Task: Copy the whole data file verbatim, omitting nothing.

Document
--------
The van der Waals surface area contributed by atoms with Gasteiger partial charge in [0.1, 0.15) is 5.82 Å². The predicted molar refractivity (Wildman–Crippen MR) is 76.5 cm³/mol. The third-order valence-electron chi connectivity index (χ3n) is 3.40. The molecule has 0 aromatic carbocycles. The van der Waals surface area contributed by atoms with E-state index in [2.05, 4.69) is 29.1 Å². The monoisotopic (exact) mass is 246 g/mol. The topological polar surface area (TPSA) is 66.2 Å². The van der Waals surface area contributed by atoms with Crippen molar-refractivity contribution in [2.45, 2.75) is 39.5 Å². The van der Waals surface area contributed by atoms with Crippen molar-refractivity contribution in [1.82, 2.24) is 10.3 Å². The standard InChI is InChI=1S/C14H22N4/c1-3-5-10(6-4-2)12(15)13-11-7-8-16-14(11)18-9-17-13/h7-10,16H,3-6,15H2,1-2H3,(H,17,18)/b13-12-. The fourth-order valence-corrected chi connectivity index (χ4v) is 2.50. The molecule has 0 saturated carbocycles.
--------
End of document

The van der Waals surface area contributed by atoms with Gasteiger partial charge in [0.1, 0.15) is 5.82 Å². The predicted molar refractivity (Wildman–Crippen MR) is 76.5 cm³/mol. The third-order valence-electron chi connectivity index (χ3n) is 3.40. The molecule has 0 aromatic carbocycles. The van der Waals surface area contributed by atoms with E-state index in [2.05, 4.69) is 29.1 Å². The monoisotopic (exact) mass is 246 g/mol. The topological polar surface area (TPSA) is 66.2 Å². The van der Waals surface area contributed by atoms with Crippen molar-refractivity contribution in [2.45, 2.75) is 39.5 Å². The van der Waals surface area contributed by atoms with Crippen molar-refractivity contribution in [1.82, 2.24) is 10.3 Å². The standard InChI is InChI=1S/C14H22N4/c1-3-5-10(6-4-2)12(15)13-11-7-8-16-14(11)18-9-17-13/h7-10,16H,3-6,15H2,1-2H3,(H,17,18)/b13-12-. The fourth-order valence-corrected chi connectivity index (χ4v) is 2.50. The molecule has 0 saturated carbocycles.